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December 2015

Advancing reproductive health and human rights for HIV-positive women

UCSF Bixby Center
Many women living with HIV can have safe, healthy and satisfying sexual and reproductive lives, but there is still a long way to go to make this a universal reality. The new issue of the Journal of the International AIDS Society features contributions from researchers, clinicians, policymakers and women living with HIV that examine this critical issue – including new research from the UCSF Bixby Center.

Advancing care for HIV-positive children and adolescents in Kenya

UCSF Bixby Center

On World AIDS Day, the global community has committed to ambitious targets focused on ending the HIV/AIDS pandemic.

November 2015

The link between anti-abortion rhetoric and the Planned Parenthood attack

Yes, there is such a thing as “incitement.”

It’s 2015—let’s stop calling reproductive rights a “women’s issue”

We may have evolved past thinking of women as a monolith, but we still haven’t connected the dots that “women’s issues” are “everyone issues”—especially when it comes to linking reproductive rights and economic security.

Abortion in Shondaland: how the TV producer is flipping the script on reproductive health-care storytelling

RH Reality Check
On Thursday night, a Shonda Rhimes show once again created waves for a storyline about abortion.

Abortions without scandal

Al Jazeera America
‘Scandal’ producer Shonda Rhimes should be lauded for her accurate portrayal of a black woman seeking abortion.

Planned Parenthood sues Texas in dispute over funding for clinics

New York Times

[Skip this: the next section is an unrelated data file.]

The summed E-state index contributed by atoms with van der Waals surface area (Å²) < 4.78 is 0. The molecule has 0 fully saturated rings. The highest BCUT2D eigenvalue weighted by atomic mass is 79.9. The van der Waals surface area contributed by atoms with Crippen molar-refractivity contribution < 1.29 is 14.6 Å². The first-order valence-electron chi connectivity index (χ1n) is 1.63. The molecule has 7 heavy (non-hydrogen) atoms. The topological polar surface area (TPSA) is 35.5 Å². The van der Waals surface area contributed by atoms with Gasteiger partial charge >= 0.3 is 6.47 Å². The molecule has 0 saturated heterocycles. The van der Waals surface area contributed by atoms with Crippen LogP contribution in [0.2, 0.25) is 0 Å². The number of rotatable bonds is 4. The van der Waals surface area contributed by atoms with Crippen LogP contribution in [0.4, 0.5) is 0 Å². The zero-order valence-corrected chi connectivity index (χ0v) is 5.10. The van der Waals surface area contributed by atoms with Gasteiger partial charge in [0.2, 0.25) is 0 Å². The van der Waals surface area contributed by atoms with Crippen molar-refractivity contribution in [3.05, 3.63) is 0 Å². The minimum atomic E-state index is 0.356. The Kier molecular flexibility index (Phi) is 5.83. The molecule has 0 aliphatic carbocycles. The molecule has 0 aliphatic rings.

Planned Parenthood sued Texas officials in federal court in Austin on Monday, seeking to block the state from cutting off its Medicaid funding, the latest in a series of lawsuits it has filed against Republican-led states after the controversy over its use of fetal tissue.

States lead effort to let pharmacists prescribe birth control

New York Times
Groundbreaking laws in two Western states will soon make access to birth control easier for millions of women by allowing them to obtain contraceptives from pharmacists without a doctor’s prescription.

Women want over-the-counter birth control

New laws in California and Oregon will soon allow pharmacists to prescribe hormonal contraceptives—including the patch, the ring, and the pill—enabling women to access more effective forms of birth control without a trip to the doctor’s office.

Latinas living near the Texas-Mexico border more likely to try self-induced abortion

More than 100,000 Texas women have attempted to self-induce an abortion, and Latinas living near the border are more likely to be in that group, a report released Tuesday from the University of Texas found.